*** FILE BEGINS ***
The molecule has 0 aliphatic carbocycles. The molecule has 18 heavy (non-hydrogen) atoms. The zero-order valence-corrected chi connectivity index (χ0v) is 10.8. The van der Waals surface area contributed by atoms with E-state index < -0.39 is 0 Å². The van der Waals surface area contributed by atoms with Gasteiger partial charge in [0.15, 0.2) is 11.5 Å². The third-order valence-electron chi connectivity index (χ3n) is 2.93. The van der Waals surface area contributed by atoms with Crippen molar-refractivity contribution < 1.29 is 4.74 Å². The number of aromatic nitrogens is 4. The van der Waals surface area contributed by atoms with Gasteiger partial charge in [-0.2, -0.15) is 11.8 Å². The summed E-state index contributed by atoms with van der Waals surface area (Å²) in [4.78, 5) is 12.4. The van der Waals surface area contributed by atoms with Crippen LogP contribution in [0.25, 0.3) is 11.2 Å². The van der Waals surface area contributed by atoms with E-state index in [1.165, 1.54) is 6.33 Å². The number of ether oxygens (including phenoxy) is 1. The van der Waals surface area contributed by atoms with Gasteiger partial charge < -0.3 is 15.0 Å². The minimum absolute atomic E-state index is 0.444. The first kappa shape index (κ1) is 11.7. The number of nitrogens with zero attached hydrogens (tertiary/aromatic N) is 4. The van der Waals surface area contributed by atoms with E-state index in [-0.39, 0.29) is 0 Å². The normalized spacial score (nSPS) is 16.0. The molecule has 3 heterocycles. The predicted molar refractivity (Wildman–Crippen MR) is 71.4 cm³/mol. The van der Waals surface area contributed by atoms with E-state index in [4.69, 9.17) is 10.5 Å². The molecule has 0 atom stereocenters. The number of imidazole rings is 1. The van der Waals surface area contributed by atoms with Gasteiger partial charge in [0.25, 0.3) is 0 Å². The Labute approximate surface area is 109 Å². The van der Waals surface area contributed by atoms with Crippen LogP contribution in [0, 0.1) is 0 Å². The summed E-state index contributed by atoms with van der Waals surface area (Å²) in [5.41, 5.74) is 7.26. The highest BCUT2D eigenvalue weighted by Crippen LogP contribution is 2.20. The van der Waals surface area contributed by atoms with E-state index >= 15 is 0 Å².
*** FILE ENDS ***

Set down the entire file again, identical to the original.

The molecule has 0 aliphatic carbocycles. The molecule has 18 heavy (non-hydrogen) atoms. The zero-order valence-corrected chi connectivity index (χ0v) is 10.8. The van der Waals surface area contributed by atoms with E-state index < -0.39 is 0 Å². The van der Waals surface area contributed by atoms with Gasteiger partial charge in [0.15, 0.2) is 11.5 Å². The third-order valence-electron chi connectivity index (χ3n) is 2.93. The van der Waals surface area contributed by atoms with Crippen molar-refractivity contribution < 1.29 is 4.74 Å². The number of aromatic nitrogens is 4. The van der Waals surface area contributed by atoms with Gasteiger partial charge in [-0.2, -0.15) is 11.8 Å². The summed E-state index contributed by atoms with van der Waals surface area (Å²) in [4.78, 5) is 12.4. The van der Waals surface area contributed by atoms with Crippen LogP contribution in [0.25, 0.3) is 11.2 Å². The van der Waals surface area contributed by atoms with E-state index in [1.165, 1.54) is 6.33 Å². The number of ether oxygens (including phenoxy) is 1. The van der Waals surface area contributed by atoms with Gasteiger partial charge < -0.3 is 15.0 Å². The minimum absolute atomic E-state index is 0.444. The first kappa shape index (κ1) is 11.7. The number of nitrogens with zero attached hydrogens (tertiary/aromatic N) is 4. The van der Waals surface area contributed by atoms with E-state index in [-0.39, 0.29) is 0 Å². The normalized spacial score (nSPS) is 16.0. The molecule has 3 heterocycles. The predicted molar refractivity (Wildman–Crippen MR) is 71.4 cm³/mol. The van der Waals surface area contributed by atoms with E-state index in [4.69, 9.17) is 10.5 Å². The molecule has 0 atom stereocenters. The number of imidazole rings is 1. The van der Waals surface area contributed by atoms with Gasteiger partial charge in [0.25, 0.3) is 0 Å². The Labute approximate surface area is 109 Å². The van der Waals surface area contributed by atoms with Crippen LogP contribution in [0, 0.1) is 0 Å². The summed E-state index contributed by atoms with van der Waals surface area (Å²) in [5.41, 5.74) is 7.26. The highest BCUT2D eigenvalue weighted by Crippen LogP contribution is 2.20. The van der Waals surface area contributed by atoms with E-state index >= 15 is 0 Å².